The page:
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How to Dust Like a Pro

15 ideas for dusting like the pros. Go ahead and do the white glove test -- these tips are that good.

Photo by Antonis Achilleos

Know Your Enemy
Dust is definitely not sugar and spice and everything nice. The microscopic particles are made up of all sorts of groovy things, but mostly it's your dead skin that has fallen off. (More reason to moisturize.) Add to the mix pollen, animal dander, decomposing insects, lint, dust mites, and even mite poo.

2. Make It Easy
Let's face it: Cleaning stinks. Make it easy on yourself by leaving a dust cloth in a cabinet in each room you dust frequently. Buy microfiber cloths for all-over dusting.

3. Don't Be Ashamed
Dust is a fact of life, and you are not dirty if you house is always dusty. It might just be your space. Older homes are often dustier than newer homes that have tighter seals around windows an ddoors. And different area of the home often don't gather dust at the same rate. How can you help yourself? Seal windows and doors with a sealing caulk so they're airtight. Keep the furnace clean and change the filters; the same goes for all AC units.
4. Get a HEPA Filter
A High Efficiency Particulate Absorption (HEPA) air purifier with allergen filters will reduce dust. And invest in a vacuum with the same type of filter.
5. Get Wet
You should dust furniture with a rag lightly dampened with water. Microfiber cloths work best for dusting all surfaces.

6. Start at the Top
It would be a real pain to clean the floor and then tackle the ceiling fan, which will only deposit dust right back onto the floor. Work from high to the middle to the ground.

7. Get a Mat
Eighty percent of the dirt in a typical house is from what we track in on our shoes. Clean the mats periodically and let them dry before putting them back.
8. Make a Date With Dust
On a weekly basis, dust furniture and electronics. On a monthly basis, dust your ceiling  and ceiling fan, window treatments, windowsills, baseboards, and bookshelves. 

9. Don't Forget Fabrics
Fabric items like curtains should be dry-cleaned periodically. Encase your mattress in zippered, allergen-proof covers. Also schedule an annual professional rug cleaning.

10. Be Creative
Products you have around the house can do double duty when it comes to dusting. Here are some of our favorites:

  • A lint roller on your lampshades, paint-brushes for hard-to-reach crevices, or a putty knife covered with a dusting cloth.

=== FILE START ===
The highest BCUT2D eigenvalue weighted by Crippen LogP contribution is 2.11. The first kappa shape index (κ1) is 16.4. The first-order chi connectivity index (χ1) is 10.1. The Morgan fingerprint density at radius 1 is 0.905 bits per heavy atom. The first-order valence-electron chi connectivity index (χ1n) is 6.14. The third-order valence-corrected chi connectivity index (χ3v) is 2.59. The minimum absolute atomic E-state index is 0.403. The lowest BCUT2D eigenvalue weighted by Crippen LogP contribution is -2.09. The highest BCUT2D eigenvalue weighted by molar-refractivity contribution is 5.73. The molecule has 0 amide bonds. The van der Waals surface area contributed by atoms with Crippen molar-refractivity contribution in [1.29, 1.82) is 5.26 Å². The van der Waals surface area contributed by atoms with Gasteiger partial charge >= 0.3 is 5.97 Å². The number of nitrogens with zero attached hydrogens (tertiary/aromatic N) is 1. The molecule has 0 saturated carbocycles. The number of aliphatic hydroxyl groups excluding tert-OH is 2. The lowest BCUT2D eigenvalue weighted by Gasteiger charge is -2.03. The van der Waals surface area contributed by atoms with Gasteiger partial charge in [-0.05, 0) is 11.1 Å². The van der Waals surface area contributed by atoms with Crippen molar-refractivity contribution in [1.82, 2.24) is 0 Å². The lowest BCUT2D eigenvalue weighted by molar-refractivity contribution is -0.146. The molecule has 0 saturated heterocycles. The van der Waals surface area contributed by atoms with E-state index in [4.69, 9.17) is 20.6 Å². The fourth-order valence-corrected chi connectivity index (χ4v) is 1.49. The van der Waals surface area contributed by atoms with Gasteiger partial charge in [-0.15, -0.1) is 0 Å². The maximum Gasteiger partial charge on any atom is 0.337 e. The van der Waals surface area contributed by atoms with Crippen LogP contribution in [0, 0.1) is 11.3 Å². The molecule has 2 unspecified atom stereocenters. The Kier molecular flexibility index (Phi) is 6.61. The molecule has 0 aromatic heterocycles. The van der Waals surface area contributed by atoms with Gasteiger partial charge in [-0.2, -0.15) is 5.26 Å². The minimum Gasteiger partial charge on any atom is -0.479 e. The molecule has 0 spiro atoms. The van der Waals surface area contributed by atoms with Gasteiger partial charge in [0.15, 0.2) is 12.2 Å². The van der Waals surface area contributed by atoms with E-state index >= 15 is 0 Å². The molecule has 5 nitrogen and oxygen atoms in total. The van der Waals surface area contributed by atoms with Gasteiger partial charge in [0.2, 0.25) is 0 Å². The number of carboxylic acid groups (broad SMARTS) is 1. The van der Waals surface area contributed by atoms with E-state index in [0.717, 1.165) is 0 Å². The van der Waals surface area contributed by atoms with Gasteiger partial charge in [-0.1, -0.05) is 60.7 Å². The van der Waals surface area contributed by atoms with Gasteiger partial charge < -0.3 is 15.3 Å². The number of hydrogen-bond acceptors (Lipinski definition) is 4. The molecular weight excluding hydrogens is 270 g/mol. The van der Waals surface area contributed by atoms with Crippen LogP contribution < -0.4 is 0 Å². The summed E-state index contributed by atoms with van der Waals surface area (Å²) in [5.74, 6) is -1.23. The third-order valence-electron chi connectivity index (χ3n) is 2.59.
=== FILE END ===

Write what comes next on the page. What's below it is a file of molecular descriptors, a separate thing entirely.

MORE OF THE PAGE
• A spray-treated sock worn on your hand makes cleaning mini-blinds a breeze.
  • Dryer sheets clean computer and TV screens because they zap static electricity.

>> Get more cleaning and organizing tips

11. Take It Slow
Generally, you don't watn to dust too fast because you'll wind up knocking the stuff around instead of picking it up. Instead, use a slow, deliberate motion when you dust, and be sure to switch when one side of your cloth or duster gets dirty. Also, when you do shake out your duster, remember to do it outside!

12. Get It All
Anything in your home that has a surface needs to be dusted. Even your curtains, bedspread, dust ruffle, pillows, and mattress needs attention once in a while. Fabric items should be washed in 130-degree water or higher (it needs to be hot enough to kill mites) or dry-cleaned periodically. Don't forget the floor -- schedule an annual professioanl rug cleaning.

13. Use the Right Tools
Dusting cloths are great for general easy-to-reach use, while a vacuum with a dusting brush or an extension wand duster is better to get to unusual spaces like a valance. Feathre dusters tend to move dust around, so you'll end up swiping at the same particles over and over.

14. Hard to Treat Spots
Television and computer screens emit lots of static electricity. But remember that your appliances should not be sprayed with any type of product. Stick to a microfiber cloth, and settle in for a relaxing night of laughs.

15. What's a Dust Bunny?
Cute name, gross phenomenon. They are clumps of fluffy stuff that usually form where the sun -- and vacuum -- don't shine. Static electricity and fibers (such as hair) hold the critter together. Sweeping, vacuuming, and dusting regularly will keep the clumps from forming, but that only works if you actually remember to get to those places you don't see. Always remember to dust under the bed, couch, and any other piece of furniture where dust can easily hide under and come to life.

 

-- Alonna Friedman

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